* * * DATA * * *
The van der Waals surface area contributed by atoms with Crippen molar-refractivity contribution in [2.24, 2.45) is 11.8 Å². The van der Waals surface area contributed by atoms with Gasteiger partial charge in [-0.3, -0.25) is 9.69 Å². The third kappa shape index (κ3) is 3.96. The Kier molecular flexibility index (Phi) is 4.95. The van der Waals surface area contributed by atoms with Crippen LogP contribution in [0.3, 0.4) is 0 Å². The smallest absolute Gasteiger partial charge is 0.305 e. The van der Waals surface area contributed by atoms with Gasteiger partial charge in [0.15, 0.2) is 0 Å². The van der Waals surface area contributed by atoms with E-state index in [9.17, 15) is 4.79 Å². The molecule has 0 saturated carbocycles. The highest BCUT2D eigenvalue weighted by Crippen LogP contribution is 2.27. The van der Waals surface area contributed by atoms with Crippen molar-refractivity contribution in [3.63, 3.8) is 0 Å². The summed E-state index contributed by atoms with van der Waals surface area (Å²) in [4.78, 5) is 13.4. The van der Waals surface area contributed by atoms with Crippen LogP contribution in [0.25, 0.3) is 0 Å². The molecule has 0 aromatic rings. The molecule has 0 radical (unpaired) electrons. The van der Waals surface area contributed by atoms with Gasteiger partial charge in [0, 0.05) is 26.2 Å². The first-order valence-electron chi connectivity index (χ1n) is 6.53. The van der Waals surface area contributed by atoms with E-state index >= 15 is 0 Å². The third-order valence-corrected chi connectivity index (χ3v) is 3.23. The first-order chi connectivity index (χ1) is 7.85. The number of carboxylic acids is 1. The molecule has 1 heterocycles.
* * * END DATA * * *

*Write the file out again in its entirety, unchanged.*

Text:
The van der Waals surface area contributed by atoms with Crippen molar-refractivity contribution in [2.24, 2.45) is 11.8 Å². The van der Waals surface area contributed by atoms with Gasteiger partial charge in [-0.3, -0.25) is 9.69 Å². The third kappa shape index (κ3) is 3.96. The Kier molecular flexibility index (Phi) is 4.95. The van der Waals surface area contributed by atoms with Crippen LogP contribution in [0.3, 0.4) is 0 Å². The smallest absolute Gasteiger partial charge is 0.305 e. The van der Waals surface area contributed by atoms with Gasteiger partial charge in [0.15, 0.2) is 0 Å². The van der Waals surface area contributed by atoms with E-state index in [9.17, 15) is 4.79 Å². The molecule has 0 saturated carbocycles. The highest BCUT2D eigenvalue weighted by Crippen LogP contribution is 2.27. The van der Waals surface area contributed by atoms with Crippen molar-refractivity contribution in [3.63, 3.8) is 0 Å². The summed E-state index contributed by atoms with van der Waals surface area (Å²) in [4.78, 5) is 13.4. The van der Waals surface area contributed by atoms with Crippen LogP contribution in [0.25, 0.3) is 0 Å². The molecule has 0 aromatic rings. The molecule has 0 radical (unpaired) electrons. The van der Waals surface area contributed by atoms with Gasteiger partial charge in [0, 0.05) is 26.2 Å². The first-order valence-electron chi connectivity index (χ1n) is 6.53. The van der Waals surface area contributed by atoms with E-state index >= 15 is 0 Å². The third-order valence-corrected chi connectivity index (χ3v) is 3.23. The first-order chi connectivity index (χ1) is 7.85. The number of carboxylic acids is 1. The molecule has 1 heterocycles.